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Catholic Modernism and the Irish "Avant-Garde"
The Achievement of Brian Coffey, Denis Devlin, and Thomas MacGreevy
Imprint: Catholic University of America Press
This study constitutes the first-ever definitive account of the life and work of Irish modernist poets Thomas MacGreevy, Brian Coffey, and Denis Devlin. Apprenticed to the likes of W.B. Yeats, T.S. Eliot, James Joyce, and Samuel Beckett, all three writers worked at the center of modernist letters in England, France, and the United States, but did so from a distinctive perspective. All three writers wrote with a deep commitment to the intellectual life of Catholicism and saw the new movement in the arts as making possible for the first time a rich sacramental expression of the divine beauty in aesthetic form. MacGreevy spent his life trying to voice the Augustinian vision he found in The City of God. Coffey, a student of neo-Thomist philosopher Jacques Maritain, married scholastic thought and a densely wrought poetics to give form and solution to the alienation of modern life. Devlin contemplated the world with the eyes of Montaigne and the heart of Pascal as he searched for a poetry that could realize the divine presence in the experience of the modern person. Taken together, MacGreevy, Coffey, and Devlin exemplify the modern Catholic intellectual seeking to engage the modern world on its own terms while drawing the age toward fulfillment within the mystery and splendor of the Church. They stand apart from their Irish contemporaries for their religious seriousness and cosmopolitan openness to European modernism. They lay bare the theological potencies of modern art and do so with a sophistication and insight distinctive to themselves.
Although MacGreevy, Coffey, and Devlin have received considerable critical attention in the past, this is the first book to study their work comprehensively, from MacGreevy’s early poems and essays on Joyce and Eliot to Coffey’s essays in the neo-scholastic philosophy of science, and on to Devlin’s late poetic attempts to realize Dante’s divine vision in a Europe shattered by war and modern doubt.
James Matthew Wilson is Cullen Foundation Chair in English Literature and the Founding Director of the Master of Fine Arts program in Creative Writing at the University of Saint Thomas, Houston and the author of The Vision of the Soul: Truth, Goodness, and Beauty in the Western Tradition.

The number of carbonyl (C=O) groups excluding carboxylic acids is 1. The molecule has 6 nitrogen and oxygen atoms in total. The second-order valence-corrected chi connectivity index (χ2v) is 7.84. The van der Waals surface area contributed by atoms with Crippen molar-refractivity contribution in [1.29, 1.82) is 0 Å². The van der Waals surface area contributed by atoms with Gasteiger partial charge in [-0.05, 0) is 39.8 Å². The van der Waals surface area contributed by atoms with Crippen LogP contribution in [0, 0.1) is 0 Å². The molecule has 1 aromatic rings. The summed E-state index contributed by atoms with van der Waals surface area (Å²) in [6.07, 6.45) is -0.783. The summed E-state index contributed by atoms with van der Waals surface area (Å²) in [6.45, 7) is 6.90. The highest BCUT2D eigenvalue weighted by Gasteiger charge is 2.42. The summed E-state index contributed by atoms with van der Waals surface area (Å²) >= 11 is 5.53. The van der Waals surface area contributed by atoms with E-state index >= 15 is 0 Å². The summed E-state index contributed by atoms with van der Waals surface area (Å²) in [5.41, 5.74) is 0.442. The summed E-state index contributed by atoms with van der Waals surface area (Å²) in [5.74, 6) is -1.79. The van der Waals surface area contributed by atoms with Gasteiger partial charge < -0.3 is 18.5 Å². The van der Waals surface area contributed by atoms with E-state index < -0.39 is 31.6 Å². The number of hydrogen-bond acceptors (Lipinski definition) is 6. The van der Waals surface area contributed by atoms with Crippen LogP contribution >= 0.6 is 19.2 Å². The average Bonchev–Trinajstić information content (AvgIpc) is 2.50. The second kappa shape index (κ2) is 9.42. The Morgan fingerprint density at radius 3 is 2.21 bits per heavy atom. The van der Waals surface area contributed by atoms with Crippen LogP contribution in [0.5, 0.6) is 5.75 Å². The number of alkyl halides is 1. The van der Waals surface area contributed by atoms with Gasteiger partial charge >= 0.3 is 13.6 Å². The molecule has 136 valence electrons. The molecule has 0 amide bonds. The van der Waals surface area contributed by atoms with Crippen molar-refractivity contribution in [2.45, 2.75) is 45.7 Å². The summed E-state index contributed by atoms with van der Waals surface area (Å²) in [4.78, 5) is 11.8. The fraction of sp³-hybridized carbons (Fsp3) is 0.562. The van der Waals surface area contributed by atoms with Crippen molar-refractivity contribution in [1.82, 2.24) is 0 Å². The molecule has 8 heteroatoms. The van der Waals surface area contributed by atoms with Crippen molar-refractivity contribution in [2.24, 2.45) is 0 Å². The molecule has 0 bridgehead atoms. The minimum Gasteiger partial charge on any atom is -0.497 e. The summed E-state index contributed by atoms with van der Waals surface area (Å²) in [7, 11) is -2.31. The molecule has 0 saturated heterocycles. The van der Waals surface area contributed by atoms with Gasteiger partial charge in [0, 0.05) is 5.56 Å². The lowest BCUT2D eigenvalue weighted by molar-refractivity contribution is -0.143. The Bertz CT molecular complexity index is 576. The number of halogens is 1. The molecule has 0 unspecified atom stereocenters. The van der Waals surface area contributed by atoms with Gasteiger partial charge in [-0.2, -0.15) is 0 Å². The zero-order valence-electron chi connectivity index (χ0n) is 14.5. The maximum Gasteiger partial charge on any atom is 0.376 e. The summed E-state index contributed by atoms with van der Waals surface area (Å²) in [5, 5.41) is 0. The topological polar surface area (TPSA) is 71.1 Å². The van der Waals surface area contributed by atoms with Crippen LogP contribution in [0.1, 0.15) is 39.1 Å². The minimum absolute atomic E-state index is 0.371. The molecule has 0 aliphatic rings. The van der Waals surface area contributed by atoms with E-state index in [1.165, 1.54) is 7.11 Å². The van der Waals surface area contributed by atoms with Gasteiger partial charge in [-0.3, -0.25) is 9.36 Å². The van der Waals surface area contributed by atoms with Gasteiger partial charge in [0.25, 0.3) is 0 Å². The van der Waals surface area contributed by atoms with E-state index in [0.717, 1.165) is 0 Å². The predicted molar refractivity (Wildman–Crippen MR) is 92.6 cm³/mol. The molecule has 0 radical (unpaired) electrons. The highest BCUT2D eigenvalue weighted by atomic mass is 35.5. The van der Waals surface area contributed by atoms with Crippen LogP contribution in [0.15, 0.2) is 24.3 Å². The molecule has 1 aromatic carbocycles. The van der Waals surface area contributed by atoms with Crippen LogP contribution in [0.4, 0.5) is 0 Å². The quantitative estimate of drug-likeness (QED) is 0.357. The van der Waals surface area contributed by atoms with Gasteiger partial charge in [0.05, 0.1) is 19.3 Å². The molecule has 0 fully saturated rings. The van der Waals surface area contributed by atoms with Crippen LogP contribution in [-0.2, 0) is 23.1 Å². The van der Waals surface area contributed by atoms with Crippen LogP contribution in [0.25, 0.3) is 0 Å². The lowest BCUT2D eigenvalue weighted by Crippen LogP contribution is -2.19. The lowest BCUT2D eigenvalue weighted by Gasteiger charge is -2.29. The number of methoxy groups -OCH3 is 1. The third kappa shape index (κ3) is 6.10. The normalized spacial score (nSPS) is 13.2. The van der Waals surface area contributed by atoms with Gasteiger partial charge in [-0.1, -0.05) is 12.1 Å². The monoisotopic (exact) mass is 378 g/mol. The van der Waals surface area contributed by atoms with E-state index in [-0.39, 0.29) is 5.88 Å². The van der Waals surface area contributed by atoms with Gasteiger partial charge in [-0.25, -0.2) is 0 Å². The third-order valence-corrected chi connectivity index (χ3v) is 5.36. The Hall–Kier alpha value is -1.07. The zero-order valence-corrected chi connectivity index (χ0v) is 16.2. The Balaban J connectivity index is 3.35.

"Wilson brings to his subject considerable expertise in the theological and philosophical contexts of Catholicism. These authors' relationship with the Catholic Church, and the dialogue between Irish and European Catholicism, are illuminated to fascinating ends."~Sarah Bennett, Durham University
"James Matthew Wilson should be congratulated for revealing the Catholic roots of the three modern Irish poets who drew inspiration from St. Augustine, Jacques Maritain, and Michel de Montaigne. Among the book's many accomplishments, Wilson pulls down the barrier put up by so many Catholics between their faith and modernism in art. He shows that the Catholic tradition itself is far from monolithic, it contains three distinctive perspectives that touched the heart and fueled the inspiration of three poets who found their voices to praise God."~Deal Hudson, Host, Church and Culture
"James Matthew Wilson is a true poet, a true philosopher, and a true Catholic. He is, therefore, perfectly placed to understand the poetry, philosophy and Catholicism of Coffey, Devlin, and McGreevy, three of the finest poets of the Irish avant-garde. He shows their connections to other great poets, such as T.S. Eliot, and their indebtedness to great philosophers, such as Augustine, Aquinas, and Pascal. He also shows how literary modernism can counter theological modernism, the dynamic orhtodoxy of the former undermining the stale and stolid heterodoxy of the latter. In doing so, he champions the perennial dynamism of the Heiliger Geist over the transient shallowness of the Zeitgeist. Lovers of the goodness, truth, and beauty of great poetry will rejoice that these three poets have found such a champion."~Joseph Pearce, author of Catholic Literary Giants